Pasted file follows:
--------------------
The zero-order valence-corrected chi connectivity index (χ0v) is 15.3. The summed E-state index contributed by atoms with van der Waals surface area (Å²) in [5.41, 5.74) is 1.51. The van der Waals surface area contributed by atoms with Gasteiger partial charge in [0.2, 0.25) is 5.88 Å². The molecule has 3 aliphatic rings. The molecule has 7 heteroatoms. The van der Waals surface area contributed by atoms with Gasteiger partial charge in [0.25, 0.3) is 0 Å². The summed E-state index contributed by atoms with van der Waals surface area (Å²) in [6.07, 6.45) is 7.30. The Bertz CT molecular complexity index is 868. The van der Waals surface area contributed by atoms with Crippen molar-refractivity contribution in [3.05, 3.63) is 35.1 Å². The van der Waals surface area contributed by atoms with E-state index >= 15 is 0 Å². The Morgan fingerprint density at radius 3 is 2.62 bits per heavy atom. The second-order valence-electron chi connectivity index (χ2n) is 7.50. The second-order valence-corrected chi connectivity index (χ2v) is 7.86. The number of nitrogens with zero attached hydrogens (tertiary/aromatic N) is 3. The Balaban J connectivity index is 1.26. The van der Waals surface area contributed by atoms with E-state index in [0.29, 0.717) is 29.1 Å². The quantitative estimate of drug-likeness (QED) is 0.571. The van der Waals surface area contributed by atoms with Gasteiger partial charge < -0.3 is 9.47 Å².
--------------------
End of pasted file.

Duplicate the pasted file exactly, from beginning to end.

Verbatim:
The zero-order valence-corrected chi connectivity index (χ0v) is 15.3. The summed E-state index contributed by atoms with van der Waals surface area (Å²) in [5.41, 5.74) is 1.51. The van der Waals surface area contributed by atoms with Gasteiger partial charge in [0.2, 0.25) is 5.88 Å². The molecule has 3 aliphatic rings. The molecule has 7 heteroatoms. The van der Waals surface area contributed by atoms with Gasteiger partial charge in [0.25, 0.3) is 0 Å². The summed E-state index contributed by atoms with van der Waals surface area (Å²) in [6.07, 6.45) is 7.30. The Bertz CT molecular complexity index is 868. The van der Waals surface area contributed by atoms with Crippen molar-refractivity contribution in [3.05, 3.63) is 35.1 Å². The van der Waals surface area contributed by atoms with E-state index >= 15 is 0 Å². The Morgan fingerprint density at radius 3 is 2.62 bits per heavy atom. The second-order valence-electron chi connectivity index (χ2n) is 7.50. The second-order valence-corrected chi connectivity index (χ2v) is 7.86. The number of nitrogens with zero attached hydrogens (tertiary/aromatic N) is 3. The Balaban J connectivity index is 1.26. The van der Waals surface area contributed by atoms with E-state index in [0.29, 0.717) is 29.1 Å². The quantitative estimate of drug-likeness (QED) is 0.571. The van der Waals surface area contributed by atoms with Gasteiger partial charge < -0.3 is 9.47 Å².